A Cottage on Dartmoor (Asquith, 1929)

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This unique and incredibly dynamic film pulls out every cinematic trick in the book to tell the tragic story of Joe (Uno Henning), a barber’s assistant, who is sent to prison after using a razor to menace another suitor to the object of his affection, manicurist Sally (Norah Baring). The story plays out in flashback as the love triangle is remembered by Joe, who has escaped from prison and is making his way to the cottage in Dartmoor where Sally now lives with her husband and child. Director Anthony Asquith’s command of visual storytelling in this late silent, arguably more advanced than what Hitchcock achieved in the same era, is incredibly sophisticated — light and shadow, striking close-ups, and rapid-fire editing are all used to establish a poetic mood and sustain a suspenseful tone. The film’s undisputed highlight, however, is also its most lighthearted scene: the main characters go on a date to the movies to see a double-feature of a silent comedy followed by a “talkie.” A montage of faces in the audience watching the latter in stunned silence (undoubtedly meant to express Asquith’s displeasure with the new technology) is a poignant commentary on one of the most important transitional periods in cinema’s history.

Piccadilly (Bennett, 1929)

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Anna May Wong was the first Asian-American actress to achieve movie stardom, although she’s better known today for her iconic visage (and pageboy haircut) in still photographs than for any of her actual performances, which tended to be supporting roles and “dragon lady” villains. The best showcase for her acting talent is not a Hollywood film at all but the 1929 British production of Piccadilly. The story concerns a love triangle between a nightclub owner (Jameson Thomas) and two of his employees — a dancer (Gilda Gray) and a dishwasher (Wong). Wong’s character, “Shosho,” makes a dazzling early impression in a sequence where she dances on top of a table in a restaurant kitchen and, much like Sessue Hayakawa in Cecil B. DeMille’s The Cheat, undeniably goes on to steal the show even though she’s ostensibly not the lead. The melodramatic courtroom finale is a little too twist-filled for its own good but the direction — by German filmmaker E.A. Dupont (who had earlier made Variety, one of the masterpieces of the Weimar-era German cinema) — is consistently lively, expressive and fluid.

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Top 25 Films of the 1920s

25. Battleship Potemkin (Eisenstein, Russia, 1925)

The film that launched a worldwide revolution . . . in terms of editing! The most famous of all silent Russian movies is Sergei Eisenstein’s 1925 masterpiece about a failed revolution that took place twenty years earlier. The crew of the battleship Potemkin rebels against unfair living conditions (including being told to eat maggot-infested meat), which causes them to mutiny and kill their commanding officers. When the ship docks in the port city of Odessa, the revolutionary fervor spreads to their comrades on land until the White Russian army is called in to crush the rebellion. The ensuing massacre is justifiably one of the most famous scenes in film history, a frenetic, rapidly edited montage that purposefully breaks the rules of classical editing in order to convey an overwhelming impression of violence and chaos. Whenever you see a shot of a baby carriage rolling down a flight of stairs in a T.V. show or movie, this is what’s being referenced.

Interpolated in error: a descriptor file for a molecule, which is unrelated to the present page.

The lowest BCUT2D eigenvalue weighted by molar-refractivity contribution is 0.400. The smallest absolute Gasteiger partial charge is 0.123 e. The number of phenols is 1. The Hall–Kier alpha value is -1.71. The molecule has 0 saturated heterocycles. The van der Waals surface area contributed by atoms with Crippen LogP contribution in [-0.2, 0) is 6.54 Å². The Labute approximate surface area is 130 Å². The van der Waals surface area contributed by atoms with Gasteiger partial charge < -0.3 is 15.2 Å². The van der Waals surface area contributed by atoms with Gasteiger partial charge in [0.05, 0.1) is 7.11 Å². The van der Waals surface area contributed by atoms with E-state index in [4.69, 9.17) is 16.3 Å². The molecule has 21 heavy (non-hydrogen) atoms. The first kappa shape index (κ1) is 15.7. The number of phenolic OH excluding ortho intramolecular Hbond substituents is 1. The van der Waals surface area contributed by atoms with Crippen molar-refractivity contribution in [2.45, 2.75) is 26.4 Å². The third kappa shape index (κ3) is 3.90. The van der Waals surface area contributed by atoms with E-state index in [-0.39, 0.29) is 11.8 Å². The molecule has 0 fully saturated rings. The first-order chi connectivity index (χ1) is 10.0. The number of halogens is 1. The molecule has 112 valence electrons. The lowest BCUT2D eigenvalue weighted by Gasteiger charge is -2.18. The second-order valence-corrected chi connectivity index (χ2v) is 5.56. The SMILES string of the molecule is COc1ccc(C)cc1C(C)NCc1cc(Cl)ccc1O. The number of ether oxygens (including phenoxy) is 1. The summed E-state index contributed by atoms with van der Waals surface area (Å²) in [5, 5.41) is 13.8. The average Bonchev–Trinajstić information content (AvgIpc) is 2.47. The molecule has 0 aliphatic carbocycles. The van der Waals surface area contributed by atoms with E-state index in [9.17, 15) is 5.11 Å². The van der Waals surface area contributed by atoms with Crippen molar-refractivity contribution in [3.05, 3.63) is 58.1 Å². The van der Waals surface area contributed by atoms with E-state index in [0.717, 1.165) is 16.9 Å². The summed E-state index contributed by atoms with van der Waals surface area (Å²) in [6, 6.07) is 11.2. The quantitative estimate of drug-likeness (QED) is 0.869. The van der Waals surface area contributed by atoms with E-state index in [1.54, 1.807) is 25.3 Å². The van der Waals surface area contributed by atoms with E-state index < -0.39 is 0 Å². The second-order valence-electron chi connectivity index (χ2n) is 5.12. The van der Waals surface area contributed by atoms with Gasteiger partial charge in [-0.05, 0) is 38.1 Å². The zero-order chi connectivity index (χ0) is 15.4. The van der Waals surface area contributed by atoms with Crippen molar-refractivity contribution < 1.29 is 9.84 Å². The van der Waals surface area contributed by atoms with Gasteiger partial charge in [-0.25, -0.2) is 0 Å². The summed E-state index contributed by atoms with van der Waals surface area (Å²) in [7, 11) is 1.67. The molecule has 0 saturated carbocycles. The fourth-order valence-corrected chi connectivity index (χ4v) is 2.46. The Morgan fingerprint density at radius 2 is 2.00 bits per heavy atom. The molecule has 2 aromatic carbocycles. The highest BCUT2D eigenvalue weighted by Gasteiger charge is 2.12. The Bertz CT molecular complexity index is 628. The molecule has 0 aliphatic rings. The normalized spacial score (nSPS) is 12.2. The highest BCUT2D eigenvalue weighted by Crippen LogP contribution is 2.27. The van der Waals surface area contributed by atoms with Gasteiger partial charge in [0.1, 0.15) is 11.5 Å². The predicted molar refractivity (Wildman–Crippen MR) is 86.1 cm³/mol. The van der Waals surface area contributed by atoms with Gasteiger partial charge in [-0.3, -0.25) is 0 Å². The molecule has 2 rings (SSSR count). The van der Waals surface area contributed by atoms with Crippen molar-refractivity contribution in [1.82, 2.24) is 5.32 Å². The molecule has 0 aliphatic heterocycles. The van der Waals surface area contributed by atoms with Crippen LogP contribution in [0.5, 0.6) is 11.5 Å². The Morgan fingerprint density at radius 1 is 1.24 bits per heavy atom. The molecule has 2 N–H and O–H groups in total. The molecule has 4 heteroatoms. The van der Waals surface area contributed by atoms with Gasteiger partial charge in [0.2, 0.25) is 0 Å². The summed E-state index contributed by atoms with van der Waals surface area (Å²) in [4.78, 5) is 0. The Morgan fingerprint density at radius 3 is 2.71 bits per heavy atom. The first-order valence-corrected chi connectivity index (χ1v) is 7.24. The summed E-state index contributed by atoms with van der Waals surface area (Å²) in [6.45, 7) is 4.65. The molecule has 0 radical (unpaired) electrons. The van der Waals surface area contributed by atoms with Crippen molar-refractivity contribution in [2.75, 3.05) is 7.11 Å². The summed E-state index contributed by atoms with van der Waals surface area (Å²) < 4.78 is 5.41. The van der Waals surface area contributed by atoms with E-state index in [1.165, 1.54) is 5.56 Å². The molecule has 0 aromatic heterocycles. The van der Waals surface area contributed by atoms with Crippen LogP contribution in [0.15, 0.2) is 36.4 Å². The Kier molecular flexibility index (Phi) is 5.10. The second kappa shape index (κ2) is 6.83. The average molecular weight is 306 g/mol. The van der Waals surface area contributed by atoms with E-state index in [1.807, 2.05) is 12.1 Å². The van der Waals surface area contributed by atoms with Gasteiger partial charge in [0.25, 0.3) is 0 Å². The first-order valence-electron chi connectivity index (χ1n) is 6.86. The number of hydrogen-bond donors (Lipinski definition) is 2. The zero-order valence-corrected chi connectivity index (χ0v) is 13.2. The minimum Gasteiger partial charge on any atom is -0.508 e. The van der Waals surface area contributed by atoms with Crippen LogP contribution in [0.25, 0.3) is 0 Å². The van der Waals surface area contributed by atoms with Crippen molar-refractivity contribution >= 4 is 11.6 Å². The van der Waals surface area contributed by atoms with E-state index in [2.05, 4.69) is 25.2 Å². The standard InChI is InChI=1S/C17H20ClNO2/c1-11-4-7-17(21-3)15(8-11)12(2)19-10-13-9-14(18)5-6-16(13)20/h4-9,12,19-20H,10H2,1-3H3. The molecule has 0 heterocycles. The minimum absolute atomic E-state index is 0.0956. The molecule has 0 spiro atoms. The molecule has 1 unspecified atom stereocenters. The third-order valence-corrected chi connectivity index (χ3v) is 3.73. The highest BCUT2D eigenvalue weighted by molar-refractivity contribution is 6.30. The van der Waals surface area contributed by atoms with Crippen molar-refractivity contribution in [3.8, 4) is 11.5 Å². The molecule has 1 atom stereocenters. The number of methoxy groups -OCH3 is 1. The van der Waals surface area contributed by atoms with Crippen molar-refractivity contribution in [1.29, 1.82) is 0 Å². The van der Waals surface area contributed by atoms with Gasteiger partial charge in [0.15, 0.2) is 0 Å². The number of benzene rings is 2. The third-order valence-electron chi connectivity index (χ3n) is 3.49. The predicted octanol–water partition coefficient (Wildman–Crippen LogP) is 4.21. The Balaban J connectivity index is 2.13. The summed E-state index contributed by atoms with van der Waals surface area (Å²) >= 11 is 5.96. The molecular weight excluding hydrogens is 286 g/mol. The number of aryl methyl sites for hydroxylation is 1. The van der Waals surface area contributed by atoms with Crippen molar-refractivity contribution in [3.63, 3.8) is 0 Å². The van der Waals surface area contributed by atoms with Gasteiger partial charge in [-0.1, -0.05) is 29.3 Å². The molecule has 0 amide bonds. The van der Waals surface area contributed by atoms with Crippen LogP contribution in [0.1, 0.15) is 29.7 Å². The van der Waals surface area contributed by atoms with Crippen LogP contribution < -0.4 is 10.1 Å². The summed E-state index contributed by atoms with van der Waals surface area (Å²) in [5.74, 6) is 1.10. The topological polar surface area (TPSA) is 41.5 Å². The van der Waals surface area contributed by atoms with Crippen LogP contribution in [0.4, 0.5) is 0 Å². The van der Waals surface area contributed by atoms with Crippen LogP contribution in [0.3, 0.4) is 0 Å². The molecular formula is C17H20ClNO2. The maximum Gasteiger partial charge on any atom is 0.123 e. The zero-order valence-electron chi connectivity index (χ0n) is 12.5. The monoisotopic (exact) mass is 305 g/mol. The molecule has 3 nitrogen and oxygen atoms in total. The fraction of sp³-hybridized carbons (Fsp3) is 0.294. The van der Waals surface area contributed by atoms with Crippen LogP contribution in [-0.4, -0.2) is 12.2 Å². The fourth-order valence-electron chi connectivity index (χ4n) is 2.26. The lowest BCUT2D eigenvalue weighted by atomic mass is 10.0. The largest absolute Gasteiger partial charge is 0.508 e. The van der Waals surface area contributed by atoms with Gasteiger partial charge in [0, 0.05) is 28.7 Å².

24. Safety Last! (Newmeyer/Taylor, USA, 1923)

As far as silent comedians go, Harold Lloyd was second only to Charlie Chaplin in terms of popularity. Safety Last! is his most famous film and one that anyone who cares about comedy movies should see. Lloyd plays his famous, can-do “Glasses Character” as a country bumpkin who arrives in the big city and gets a job in a department store. He concocts a publicity stunt to bring in more customers, which involves him scaling the exterior of the high-rise building where he works. This leads to a jaw-droppingly funny and amazingly acrobatic climax featuring one of the most iconic images in all of cinema: Lloyd suspended from the hands of a giant clock face near the top of the building.

23. The Thief of Bagdad (Walsh, USA, 1924)

The greatest of the 1920s swashbucklers, Raoul Walsh’s adventure epic stars Douglas Fairbanks as a thief who falls hopelessly in love with the daughter of the Caliph of Baghdad. In order to win her hand, the thief endeavors to best her other suitors by bringing back the rarest treasure before “the seventh moon.” This allows Walsh, one of the most astute directors of action ever, to execute the narrative as a series of exciting, self-contained set pieces, the elaborate special effects of which still impress and charm today.